Open-wire telephone leads mostly ran on multi-arm telephone poles. You've seen these before, for electrical distribution if nothing else: just an ordinary utility pole with as many as five crossarms on it. At points where toll leads ended, though, or at certain points when crossing rivers or where especially long spans are needed for another reason, you'll see an H-frame. This is a set of two poles, with the crossarms spanning between them, connected at both ends. They're sturdier and provide more resistance to movement in the lateral direction especially. Repeater stations usually have one or more H-frames around them that serve as sturdy anchor points for the leads heading off in each direction.

An abandoned building, in about the right position, has the vague shape of an open-wire repeater station but was at least more recently a house. It is possible that it was a repeater facility converted to a house by a later owner, this isn't very unusual, but I doubt it in this case. The house seems to be wood-framed. The analog electronics in open-wire repeater stations were sensitive to temperature, and so AT&T employed thick brick or concrete block walls as a way to minimize the diurnal temperature variation inside. It's possible that there wasn't a repeater station there at all, one H-frame has a perpendicular arm that makes me believe it could have just been a point where one of the toll lead pairs was broken off to serve a local exchange or, most likely, a toll station at the nearby railroad depot.

We spent the night on the edge of the Black Mountain Wilderness Area near Barstow, where a mineshaft plunged dramatically downwards with only a loose barbed-wire cattle fence around it. Almost everywhere in southern California was an active mining district at some point. There was gold and silver in many cases. Fortunately, there wasn't much in the way of uranium. The next morning, we finished the drive into the Owens valley.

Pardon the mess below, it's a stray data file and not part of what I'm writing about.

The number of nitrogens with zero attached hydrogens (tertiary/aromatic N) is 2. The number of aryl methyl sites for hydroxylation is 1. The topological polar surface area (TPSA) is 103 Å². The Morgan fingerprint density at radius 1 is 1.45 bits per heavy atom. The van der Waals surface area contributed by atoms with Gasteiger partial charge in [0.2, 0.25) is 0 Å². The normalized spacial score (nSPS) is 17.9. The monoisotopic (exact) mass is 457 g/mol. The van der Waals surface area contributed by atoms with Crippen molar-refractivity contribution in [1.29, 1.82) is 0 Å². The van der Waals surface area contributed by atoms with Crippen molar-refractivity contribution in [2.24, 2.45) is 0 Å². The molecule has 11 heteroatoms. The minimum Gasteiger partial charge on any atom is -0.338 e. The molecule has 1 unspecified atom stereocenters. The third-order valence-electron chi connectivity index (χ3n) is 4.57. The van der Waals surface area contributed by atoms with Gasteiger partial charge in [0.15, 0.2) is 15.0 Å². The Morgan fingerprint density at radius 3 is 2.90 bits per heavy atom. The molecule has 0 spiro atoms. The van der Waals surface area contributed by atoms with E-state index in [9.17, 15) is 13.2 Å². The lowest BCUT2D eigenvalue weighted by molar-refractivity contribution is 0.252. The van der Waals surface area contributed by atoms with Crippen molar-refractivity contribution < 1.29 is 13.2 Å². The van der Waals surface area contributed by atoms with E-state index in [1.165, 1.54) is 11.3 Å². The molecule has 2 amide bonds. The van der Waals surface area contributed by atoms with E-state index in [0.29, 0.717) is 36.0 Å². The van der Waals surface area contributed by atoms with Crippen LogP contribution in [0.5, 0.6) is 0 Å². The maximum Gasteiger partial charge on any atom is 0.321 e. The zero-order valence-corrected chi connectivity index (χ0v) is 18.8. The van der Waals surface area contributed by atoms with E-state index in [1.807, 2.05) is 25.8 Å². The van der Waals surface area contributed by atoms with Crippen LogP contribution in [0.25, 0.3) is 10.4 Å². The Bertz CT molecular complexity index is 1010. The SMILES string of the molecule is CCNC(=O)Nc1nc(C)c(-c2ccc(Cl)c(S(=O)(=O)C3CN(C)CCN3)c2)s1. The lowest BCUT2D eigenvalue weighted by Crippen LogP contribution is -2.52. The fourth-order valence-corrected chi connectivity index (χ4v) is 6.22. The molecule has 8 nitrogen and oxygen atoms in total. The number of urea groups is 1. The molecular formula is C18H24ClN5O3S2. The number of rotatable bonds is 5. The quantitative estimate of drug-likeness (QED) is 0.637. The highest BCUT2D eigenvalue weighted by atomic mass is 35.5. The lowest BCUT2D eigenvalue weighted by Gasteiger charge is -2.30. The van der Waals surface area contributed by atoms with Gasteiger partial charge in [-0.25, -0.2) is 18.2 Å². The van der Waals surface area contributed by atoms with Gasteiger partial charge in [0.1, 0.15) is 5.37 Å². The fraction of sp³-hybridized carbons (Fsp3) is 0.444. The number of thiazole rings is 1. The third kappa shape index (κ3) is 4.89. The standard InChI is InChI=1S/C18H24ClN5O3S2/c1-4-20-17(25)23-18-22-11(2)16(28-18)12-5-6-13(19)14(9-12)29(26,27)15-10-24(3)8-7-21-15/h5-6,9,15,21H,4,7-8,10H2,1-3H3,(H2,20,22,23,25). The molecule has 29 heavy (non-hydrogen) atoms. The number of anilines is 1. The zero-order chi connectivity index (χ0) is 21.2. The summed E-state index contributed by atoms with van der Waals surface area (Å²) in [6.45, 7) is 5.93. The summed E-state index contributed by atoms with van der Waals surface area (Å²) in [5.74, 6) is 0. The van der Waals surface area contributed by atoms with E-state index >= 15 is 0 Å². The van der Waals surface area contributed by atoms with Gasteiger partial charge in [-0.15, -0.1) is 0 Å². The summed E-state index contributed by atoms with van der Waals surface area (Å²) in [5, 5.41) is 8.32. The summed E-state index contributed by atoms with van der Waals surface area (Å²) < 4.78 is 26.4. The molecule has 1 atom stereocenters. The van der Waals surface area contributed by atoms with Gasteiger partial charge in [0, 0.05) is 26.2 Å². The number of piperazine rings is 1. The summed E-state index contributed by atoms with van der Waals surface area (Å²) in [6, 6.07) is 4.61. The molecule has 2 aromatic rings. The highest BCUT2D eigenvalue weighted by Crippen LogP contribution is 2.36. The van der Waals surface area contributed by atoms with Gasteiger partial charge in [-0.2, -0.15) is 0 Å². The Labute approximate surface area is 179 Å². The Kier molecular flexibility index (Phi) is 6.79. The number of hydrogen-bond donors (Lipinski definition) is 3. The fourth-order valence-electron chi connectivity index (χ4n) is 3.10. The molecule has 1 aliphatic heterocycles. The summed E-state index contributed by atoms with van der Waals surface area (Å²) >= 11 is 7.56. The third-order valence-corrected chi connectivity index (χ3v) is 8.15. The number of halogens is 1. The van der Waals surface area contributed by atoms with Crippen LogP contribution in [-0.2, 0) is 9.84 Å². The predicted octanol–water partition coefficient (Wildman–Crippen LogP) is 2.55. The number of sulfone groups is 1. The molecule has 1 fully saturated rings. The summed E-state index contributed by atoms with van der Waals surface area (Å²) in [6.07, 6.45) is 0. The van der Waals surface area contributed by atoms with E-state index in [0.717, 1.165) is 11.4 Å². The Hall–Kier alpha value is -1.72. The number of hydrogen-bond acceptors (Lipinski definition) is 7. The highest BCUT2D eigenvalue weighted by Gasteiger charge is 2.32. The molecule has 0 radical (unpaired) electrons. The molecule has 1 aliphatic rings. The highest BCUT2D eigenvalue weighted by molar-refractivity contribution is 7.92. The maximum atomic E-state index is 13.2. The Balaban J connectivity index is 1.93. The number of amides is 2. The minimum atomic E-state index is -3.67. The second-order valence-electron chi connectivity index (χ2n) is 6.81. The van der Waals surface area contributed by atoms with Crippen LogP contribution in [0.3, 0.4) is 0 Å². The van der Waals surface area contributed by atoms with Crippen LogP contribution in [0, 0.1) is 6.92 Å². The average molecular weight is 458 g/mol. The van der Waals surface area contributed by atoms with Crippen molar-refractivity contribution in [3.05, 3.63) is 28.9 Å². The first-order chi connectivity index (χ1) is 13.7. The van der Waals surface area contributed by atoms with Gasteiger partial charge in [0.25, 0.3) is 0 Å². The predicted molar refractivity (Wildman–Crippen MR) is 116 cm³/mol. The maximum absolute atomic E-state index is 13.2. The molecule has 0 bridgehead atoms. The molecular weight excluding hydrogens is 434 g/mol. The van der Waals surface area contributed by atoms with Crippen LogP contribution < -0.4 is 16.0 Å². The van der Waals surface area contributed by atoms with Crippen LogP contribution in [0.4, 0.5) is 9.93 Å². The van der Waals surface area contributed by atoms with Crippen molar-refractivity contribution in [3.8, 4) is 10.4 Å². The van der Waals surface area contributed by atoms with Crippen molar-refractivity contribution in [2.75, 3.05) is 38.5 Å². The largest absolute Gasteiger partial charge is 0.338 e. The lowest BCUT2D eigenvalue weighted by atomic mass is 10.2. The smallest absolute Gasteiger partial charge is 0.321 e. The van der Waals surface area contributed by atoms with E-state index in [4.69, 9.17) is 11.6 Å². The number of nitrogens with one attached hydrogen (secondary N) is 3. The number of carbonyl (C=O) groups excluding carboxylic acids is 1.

As with much of the southern California desert, the Owens Valley is both untamed by humans and yet forever changed by human development. Owens Lake, at the center, was a large lake at the bottom of the valley fed by the Owens River and various streams. It was until 1913, when the City of Los Angeles took it.

One of the great controversies of the West is water. It is difficult to succinctly convey exactly how insane the history of water in the West is, and I will have to refer you to the classic book "Cadillac Desert" by Marc Reisner. Water was the subject of hostilities that ranged from intense political intrigue to outright armed combat, and the City of Los Angeles was one of the principal combatants. In a series of events now known as the California water wars, the Los Angeles Department of Water and Power employed persuasion, bribery, deception, and in some cases military force to claim every drop of water in the Owens Valley.